Israeli, Palestinian and international rights group have accused Israel of abuses and war crimes during this year's offensive on Gaza. The charges, which Israel denies, include accusations of firing on medical workers and UN buildings and the wanton killing of civilians and destruction of property.
Israel prevented foreign journalists entering Gaza during its offensive and had strong support from domestic media. That left much of the coverage of its effect on the area's population to Arabic media, rights groups and Palestinian politicians.
Human Rights Watch has issued a long report on the use of white phosphorous.
Since the end of the offensive in February, a number of organisations have accused Israel of outrages. Here are some of the charges:
- UN Middle East peace co-ordinator Robert Serry on Wednesday says that he is worried about the lack of progress in reconstruction, saying it is urgent to reopen closed frontier crossings and exchange prisoners;
- Physicians for Human Rights Israel and Gisha, Legal Centre for Freedom of Movement on Tuesday accused Israel, Hamas, the Palestinian Authority and Egypt of preventing passage between Egypt and Gaza for political reasons, adding that Israel bears the lion's share of the blame;
- Physicians for Human Rights Israel on Monday accused the Israeli military of violating medical ethical codes by failing to evacuate besieged and wounded, preventing Palestinian medics from reaching the wounded and attacking 34 medical care facilities, including eight hospitals - Israel has ordered an investigation into alleged incidents;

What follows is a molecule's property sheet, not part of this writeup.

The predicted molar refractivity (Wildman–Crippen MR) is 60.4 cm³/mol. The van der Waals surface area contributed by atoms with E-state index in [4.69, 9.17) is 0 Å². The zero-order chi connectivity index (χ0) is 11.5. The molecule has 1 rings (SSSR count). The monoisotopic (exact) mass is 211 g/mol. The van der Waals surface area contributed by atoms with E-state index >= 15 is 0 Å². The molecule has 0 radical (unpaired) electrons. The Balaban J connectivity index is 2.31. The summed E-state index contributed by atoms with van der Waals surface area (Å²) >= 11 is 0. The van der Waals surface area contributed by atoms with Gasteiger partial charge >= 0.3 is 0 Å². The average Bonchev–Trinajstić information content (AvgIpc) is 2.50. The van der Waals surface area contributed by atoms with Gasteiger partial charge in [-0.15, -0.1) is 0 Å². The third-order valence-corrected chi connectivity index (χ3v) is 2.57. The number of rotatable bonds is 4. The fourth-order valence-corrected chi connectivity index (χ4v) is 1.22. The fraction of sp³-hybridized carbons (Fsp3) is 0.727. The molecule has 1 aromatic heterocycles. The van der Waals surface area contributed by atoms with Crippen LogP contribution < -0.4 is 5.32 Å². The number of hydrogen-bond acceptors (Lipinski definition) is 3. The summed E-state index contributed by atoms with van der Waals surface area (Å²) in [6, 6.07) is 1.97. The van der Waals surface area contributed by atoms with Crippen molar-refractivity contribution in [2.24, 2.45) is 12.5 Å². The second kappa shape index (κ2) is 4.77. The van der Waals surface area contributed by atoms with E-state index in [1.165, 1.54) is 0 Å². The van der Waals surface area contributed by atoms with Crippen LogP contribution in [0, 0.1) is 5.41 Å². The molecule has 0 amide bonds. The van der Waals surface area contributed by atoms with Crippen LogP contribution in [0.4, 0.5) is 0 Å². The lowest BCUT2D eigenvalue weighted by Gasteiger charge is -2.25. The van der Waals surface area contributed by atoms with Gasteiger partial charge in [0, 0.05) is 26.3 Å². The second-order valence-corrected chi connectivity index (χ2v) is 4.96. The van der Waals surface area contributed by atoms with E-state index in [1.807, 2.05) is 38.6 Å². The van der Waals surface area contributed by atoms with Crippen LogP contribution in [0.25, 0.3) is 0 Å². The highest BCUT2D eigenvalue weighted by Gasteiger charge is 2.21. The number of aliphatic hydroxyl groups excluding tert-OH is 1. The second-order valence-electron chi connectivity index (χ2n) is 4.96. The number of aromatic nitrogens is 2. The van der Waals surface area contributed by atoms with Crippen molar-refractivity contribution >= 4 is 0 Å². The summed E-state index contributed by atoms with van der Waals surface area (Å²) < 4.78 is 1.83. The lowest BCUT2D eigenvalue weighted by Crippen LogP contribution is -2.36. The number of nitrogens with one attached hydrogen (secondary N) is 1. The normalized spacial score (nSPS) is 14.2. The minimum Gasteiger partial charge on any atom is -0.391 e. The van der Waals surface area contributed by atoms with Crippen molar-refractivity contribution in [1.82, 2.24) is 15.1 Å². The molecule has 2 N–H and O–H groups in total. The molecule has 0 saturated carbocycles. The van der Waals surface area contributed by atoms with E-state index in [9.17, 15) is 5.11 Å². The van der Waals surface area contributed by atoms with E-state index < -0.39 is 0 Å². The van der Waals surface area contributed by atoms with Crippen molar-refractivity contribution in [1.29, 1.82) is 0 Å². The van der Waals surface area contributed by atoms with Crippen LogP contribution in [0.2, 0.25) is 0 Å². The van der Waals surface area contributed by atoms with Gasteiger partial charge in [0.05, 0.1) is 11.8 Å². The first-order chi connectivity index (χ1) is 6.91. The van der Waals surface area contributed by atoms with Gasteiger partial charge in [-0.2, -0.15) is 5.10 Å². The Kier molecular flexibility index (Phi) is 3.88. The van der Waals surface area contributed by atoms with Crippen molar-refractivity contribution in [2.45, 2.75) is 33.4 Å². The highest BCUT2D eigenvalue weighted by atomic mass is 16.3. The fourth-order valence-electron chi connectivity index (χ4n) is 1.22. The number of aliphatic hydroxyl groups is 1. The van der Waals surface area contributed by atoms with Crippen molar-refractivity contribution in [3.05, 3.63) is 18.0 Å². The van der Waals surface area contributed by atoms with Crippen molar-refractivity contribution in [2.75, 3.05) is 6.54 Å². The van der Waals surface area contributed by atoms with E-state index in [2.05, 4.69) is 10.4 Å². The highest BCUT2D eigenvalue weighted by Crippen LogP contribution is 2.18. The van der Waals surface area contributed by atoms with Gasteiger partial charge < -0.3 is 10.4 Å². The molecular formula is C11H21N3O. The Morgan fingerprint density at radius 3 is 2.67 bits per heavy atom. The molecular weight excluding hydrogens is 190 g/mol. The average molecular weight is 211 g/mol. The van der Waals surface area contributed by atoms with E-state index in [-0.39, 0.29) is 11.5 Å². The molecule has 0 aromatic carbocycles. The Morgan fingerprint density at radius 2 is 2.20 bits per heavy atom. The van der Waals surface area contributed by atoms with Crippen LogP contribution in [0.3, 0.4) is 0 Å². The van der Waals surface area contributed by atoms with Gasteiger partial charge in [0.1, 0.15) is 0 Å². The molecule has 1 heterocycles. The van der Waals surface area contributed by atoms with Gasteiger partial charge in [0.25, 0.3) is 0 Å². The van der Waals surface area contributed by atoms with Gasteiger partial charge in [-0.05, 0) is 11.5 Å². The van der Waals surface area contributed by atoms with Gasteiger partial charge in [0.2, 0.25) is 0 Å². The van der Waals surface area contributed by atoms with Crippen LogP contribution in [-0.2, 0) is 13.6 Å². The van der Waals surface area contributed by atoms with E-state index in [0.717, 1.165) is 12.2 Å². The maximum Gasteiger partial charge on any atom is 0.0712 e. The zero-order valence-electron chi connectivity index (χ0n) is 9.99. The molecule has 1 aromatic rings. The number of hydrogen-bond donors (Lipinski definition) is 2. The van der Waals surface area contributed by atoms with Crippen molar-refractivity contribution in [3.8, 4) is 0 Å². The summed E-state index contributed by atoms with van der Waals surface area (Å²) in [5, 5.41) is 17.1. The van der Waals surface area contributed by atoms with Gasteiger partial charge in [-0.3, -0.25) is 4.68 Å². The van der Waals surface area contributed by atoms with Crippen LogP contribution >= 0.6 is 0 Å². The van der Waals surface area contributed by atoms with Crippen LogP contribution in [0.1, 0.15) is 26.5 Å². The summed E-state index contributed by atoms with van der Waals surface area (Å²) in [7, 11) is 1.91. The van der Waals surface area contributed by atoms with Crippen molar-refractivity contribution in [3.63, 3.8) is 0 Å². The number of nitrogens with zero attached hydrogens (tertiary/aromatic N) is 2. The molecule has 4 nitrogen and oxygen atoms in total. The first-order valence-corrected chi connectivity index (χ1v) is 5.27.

- UN rapporteur Richard Falk on Monday declared that there is reason to conclude that the Gaza military operation was illegal and therefore a war crime - Israel, which prevented him visiting Gaza in December, accuses him of bias;
- The Breaking the Silence campaign is collecting soldiers' testimony of abuses, as Israeli soldiers at the Oranim pre-military academy described wanton killings of civilians and destruction of property, including a sharpshooter killing a mother and her two children;
- A group of judges and human rights investigators, backed by Amnesty International called for an international investigation into the conflict earlier this month;
- The Palestinian Centre for Human Rights claims to reveal "the true extent" of losses during the offensive - it calculats the toll as 1,417 dead, including 926 civilians, 255 police officers, and 236 armed Palestinian fighters.